LONDON – The United Kingdom will set aside 3.3 billion pounds ($4.3 billion) over the next two years in preparation for Brexit, the Chancellor of the Exchequer revealed on Wednesday as the Office that reports on the British economy revised growth forecasts down over the next five years.
Setting out the Autumn budget for 2018-2019 at the House of Commons, the lower chamber of parliament, Philip Hammond said that setting aside the money would allow the Conservative government to prepare for any eventuality as the country left the European Union, which includes a possible no deal situation.
“We have already invested almost £700m in Brexit preparations and today I am setting aside over the next 2 years a further £3bn,” Hammond told the chamber.
Opening the budget statement, the Chancellor told the house that the Office of Budget Responsibility, which reports on the sustainability of public finances in the United Kingdom, had revised the country’s productivity outlook.
The latest figures offered by the OBR suggested that gross domestic product would drop to 1.5 percent in 2017, 1.4 percent in 2018 and 1.3 percent in 2013, before falling flat for two years and up-ticking to 1.6 percent in 2022, which is still short of the 2 percent forecast outlined in March.
Hammond described the figures as “stubbornly flat.”
He prefaced the GDP outlook with a positive take on the country’s employment figures, insisting that OBR predictions suggested 600,000 more people would be in work come the 2020s, although he recognized that the current unemployment rate of 1.4 million was too high.
Hammond said “1.4 million people out of work is 1.4 million too many,” drawing jeers from the Labour party opposition in reference to claims he made during a recent TV interview in which he appeared to suggest there were no unemployed people in the UK, remarks he later dismissed as misinterpreted.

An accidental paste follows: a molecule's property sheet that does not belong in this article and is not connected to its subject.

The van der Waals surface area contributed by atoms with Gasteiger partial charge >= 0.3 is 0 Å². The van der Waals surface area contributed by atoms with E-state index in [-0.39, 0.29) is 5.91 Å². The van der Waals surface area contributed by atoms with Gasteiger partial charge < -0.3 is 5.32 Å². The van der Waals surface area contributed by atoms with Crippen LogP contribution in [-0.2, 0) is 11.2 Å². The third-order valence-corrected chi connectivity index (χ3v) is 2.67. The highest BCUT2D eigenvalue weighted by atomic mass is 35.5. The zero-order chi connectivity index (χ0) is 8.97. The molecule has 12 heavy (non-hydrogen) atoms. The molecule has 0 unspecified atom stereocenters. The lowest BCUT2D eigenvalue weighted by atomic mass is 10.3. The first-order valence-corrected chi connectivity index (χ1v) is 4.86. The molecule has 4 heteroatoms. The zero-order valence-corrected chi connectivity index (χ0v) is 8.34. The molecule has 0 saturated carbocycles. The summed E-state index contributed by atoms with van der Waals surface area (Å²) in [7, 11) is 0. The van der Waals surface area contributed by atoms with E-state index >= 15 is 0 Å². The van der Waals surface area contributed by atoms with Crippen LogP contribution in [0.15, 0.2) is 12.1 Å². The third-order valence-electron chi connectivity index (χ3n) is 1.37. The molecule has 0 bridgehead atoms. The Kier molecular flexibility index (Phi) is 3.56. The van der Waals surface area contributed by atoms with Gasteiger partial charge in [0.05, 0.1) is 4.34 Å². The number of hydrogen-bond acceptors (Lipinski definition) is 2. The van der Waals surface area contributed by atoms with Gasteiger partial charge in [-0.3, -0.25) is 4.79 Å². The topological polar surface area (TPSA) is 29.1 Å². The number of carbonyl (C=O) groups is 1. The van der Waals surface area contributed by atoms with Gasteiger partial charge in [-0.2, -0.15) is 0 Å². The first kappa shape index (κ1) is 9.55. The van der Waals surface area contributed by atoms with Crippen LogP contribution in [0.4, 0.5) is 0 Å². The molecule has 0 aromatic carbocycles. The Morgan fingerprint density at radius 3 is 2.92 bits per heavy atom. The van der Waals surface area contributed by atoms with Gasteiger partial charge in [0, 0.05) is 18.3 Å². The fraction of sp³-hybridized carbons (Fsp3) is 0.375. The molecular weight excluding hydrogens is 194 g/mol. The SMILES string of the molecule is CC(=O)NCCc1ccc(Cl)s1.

In his response to the Autumn budget, Labour leader Jeremy Corbyn, a left-wing politician, pounced on the poor growth forecast.
“Economic growth has been revised down, productivity growth has been revised down, business investment has been revised down, people’s wages and living standards revised down. What sort of strong economy is that? What sort of fit for the future is that?” Corbyn said, coining a phrase used by Hammond.
In a speech peppered with jokes, the Chancellor who has been humorously branded “spreadsheet Phil” by some of his Tory colleagues, apparently because of his often dry delivery style, touched upon topics ranging from education to health care.
Another key announcement in the budget was the abolishment of stamp duty for first-time house buyers for properties up to 350,000 pounds, which will also apply to the same amount for those spending up to 500,000 pounds.
Hammond said that the number of young home-owners had dropped in recent years and that it was hard for them to save for a deposit as salaries were being absorbed by rent payments.
Around 44 billion would be invested into housing, the Chancellor said.
A total of 10 billion pounds would be put towards improving facilities and services in the National Health Service in England while another 2.8 billion would be allocated to NHS resources.